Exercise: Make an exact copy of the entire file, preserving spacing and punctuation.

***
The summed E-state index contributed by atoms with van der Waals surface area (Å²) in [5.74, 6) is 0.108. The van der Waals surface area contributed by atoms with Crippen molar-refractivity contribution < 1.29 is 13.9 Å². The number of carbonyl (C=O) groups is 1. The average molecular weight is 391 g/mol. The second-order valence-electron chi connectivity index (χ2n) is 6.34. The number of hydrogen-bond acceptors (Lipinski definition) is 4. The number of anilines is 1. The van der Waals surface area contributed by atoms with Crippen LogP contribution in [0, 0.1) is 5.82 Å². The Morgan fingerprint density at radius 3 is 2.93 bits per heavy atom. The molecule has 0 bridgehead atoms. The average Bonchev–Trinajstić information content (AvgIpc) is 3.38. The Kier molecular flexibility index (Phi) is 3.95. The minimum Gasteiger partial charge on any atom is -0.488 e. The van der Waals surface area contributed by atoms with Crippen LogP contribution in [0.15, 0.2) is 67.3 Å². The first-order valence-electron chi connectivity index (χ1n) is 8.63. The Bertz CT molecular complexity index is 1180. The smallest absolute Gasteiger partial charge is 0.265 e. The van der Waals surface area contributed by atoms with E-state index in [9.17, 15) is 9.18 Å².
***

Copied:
The summed E-state index contributed by atoms with van der Waals surface area (Å²) in [5.74, 6) is 0.108. The van der Waals surface area contributed by atoms with Crippen molar-refractivity contribution < 1.29 is 13.9 Å². The number of carbonyl (C=O) groups is 1. The average molecular weight is 391 g/mol. The second-order valence-electron chi connectivity index (χ2n) is 6.34. The number of hydrogen-bond acceptors (Lipinski definition) is 4. The number of anilines is 1. The van der Waals surface area contributed by atoms with Crippen LogP contribution in [0, 0.1) is 5.82 Å². The Morgan fingerprint density at radius 3 is 2.93 bits per heavy atom. The molecule has 0 bridgehead atoms. The average Bonchev–Trinajstić information content (AvgIpc) is 3.38. The Kier molecular flexibility index (Phi) is 3.95. The minimum Gasteiger partial charge on any atom is -0.488 e. The van der Waals surface area contributed by atoms with Crippen LogP contribution in [0.15, 0.2) is 67.3 Å². The first-order valence-electron chi connectivity index (χ1n) is 8.63. The Bertz CT molecular complexity index is 1180. The smallest absolute Gasteiger partial charge is 0.265 e. The van der Waals surface area contributed by atoms with E-state index in [9.17, 15) is 9.18 Å².